While ibrutinib has been a clinical success, there are a subset of CLL patients who develop resistance to this therapeutic. This resistance has been mapped to a C481S mutation that prevents ibrutinib from covalently binding to BTK resulting in continuous BCR signaling within leukemic cells.[3] Next-generation, reversible BTK inhibitors, such as ARQ 531, are currently being developed for relapsed/refractory CLL. ARQ-531 is a non-selective BTK inhibitor that suppresses signaling in cells with C481S BTK and PLCγ mutations. ARQ-531 also has an additional inhibitory activity against ERK signaling.[8] Furthermore, the FDA has recently approved LOXO-305, a non-covalent, reversible BTK inhibitor. LOXO-305 inhibits signaling in cells with wild-type or C481S-mutated BTK.[9, 10] In contrast, acalabrutinib, a second-generation irreversible BTK inhibitor has also been approved by the FDA. Acalabrutinib has a shorter half-life, allowing for variable dosages, and has increased C481 specificity that enhances its BTK inhibitory effects. The biochemical properties of acalabrutinib make it a suitable option for patients with treatment naïve CLL.[11] 

In January 2023, the FDA and EMA approved an additional second-generation irreversible BTK inhibitor, zanubrutinib, for CLL.[12] Zanubrutinib’s design was guided by a structure-activity strategy to generate sustained BTK occupancy. Zanubrutinib exhibits reduced ITK and EGFR inhibition and has 4x longer half-life than acalabrutinib.[13] As such, it persists at high concentrations within the body making it available to re-inhibit newly synthesized BTK proteins, a unique difference from ibrutinib and acalabrutinib.[14] 

In a phase I/II study, all CLL patients treated with zanubrutinib had complete and sustained BTK occupancy in peripheral blood mononuclear cells and lymph nodes.[15] Zanubrutinib’s performance supports the hypothesis that increased BTK selectivity maximizes BTK inhibition and drug efficacy. Additionally, zanubrutinib’s enhanced BTK specificity reduces the incidence of off-target toxicities which may reduce side effects commonly associated with ibrutinib, such as cardiac events, subdural hematomas, and gastrointestinal bleeding.[10, 16, 17] This is particularly relevant to CLL as this class of BTK inhibitors are used by CLL patients indefinitely. 

BTK inhibitors have become an invaluable CLL treatment and will continue to improve and provide therapeutic benefits. Additional studies such as NCT03734016 are underway to evaluate the effects of zanubrutinib and BTK inhibitors with other targeted therapies, which may improve the efficacy and durability of these treatments.  


Hematologic Malignancies: Immunogenomic Landscape and Prognostic Tools

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The Complex Case of Hepatocellular Carcinoma Clinical Management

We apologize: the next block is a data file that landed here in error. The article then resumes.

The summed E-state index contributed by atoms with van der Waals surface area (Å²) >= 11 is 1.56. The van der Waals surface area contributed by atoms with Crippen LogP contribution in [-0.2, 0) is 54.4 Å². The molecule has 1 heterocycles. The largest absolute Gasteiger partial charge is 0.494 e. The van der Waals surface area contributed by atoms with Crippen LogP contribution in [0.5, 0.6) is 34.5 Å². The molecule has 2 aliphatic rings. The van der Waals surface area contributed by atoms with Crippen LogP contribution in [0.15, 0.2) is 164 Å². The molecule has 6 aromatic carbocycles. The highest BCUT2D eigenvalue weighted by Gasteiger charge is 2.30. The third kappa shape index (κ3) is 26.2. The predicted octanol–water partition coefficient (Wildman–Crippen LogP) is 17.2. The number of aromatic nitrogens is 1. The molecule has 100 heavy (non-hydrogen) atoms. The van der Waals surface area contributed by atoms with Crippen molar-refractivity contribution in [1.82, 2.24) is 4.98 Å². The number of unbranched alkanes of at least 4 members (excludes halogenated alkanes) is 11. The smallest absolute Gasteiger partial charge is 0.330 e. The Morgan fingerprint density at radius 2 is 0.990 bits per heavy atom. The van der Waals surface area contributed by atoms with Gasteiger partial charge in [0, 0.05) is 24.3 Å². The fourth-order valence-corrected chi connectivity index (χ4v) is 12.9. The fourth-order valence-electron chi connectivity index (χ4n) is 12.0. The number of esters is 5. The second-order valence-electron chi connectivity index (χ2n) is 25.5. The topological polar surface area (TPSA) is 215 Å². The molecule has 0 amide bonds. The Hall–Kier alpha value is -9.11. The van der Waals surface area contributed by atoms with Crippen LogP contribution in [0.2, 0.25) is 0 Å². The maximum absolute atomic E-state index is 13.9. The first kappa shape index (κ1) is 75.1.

10/26/23 1:17 PM / by Champions Oncology posted in Solid Tumor Oncology

Blog Header_10.26.23

Hepatocellular carcinoma (HCC) is one of the most prevalent types of liver cancer, and it usually develops in patients with underlying cirrhosis or chronic liver disease and metabolic syndrome.[1] HCC can spread to other body parts and affect patients' survival rates and outcomes severely. In this blog post, we will provide essential insights into HCC metastases and delve into the therapeutic options.


Over 60% of patients with HCC are diagnosed in advanced stages, leading to an overall 5-year survival rate of 21%. However, this rate is between 60% and 70% in patients with early diagnosis who undergo liver transplants.[2] Patients diagnosed with advanced-stage HCC, defined by the presence of vascular invasion or extrahepatic metastases, have a poor prognosis with a median survival of less than 1 year. [3] Early detection of HCC is vital in increasing therapeutic opportunities and improving patients’ outcomes, and new diagnostic biomarkers are under investigation to enhance HCC screening.[4]

Available treatments for HCC metastases depend on the tumor's location, the extent of the cancer, and the patient's general condition. Surgical resection, liver transplant, radiofrequency, and microwave ablation are all first-line treatments for tumors that have not spread to other body parts. Chemoembolization is commonly used and improves survival in asymptomatic patients with multifocal regional disease. [5]

Systemic therapies, such as sorafenib and lenvatinib have been shown to be effective in prolonging survival rates and outcomes in patients with advanced HCC. These agents are multikinase inhibitors that block tyrosine kinases involved in angiogenesis, cancer development and growth, and tumor microenvironment regulation. Blog imageThey are used as first-line therapy in advanced HCC with contraindications to VEGF and immune checkpoint inhibitors. Immune checkpoint inhibitors are instead used together with bevacizumab in patients without contraindication. Alternative tyrosine kinase inhibitors, such as regorafenib, cabozantinib, and ramucirumab are used as second-line treatments.[6]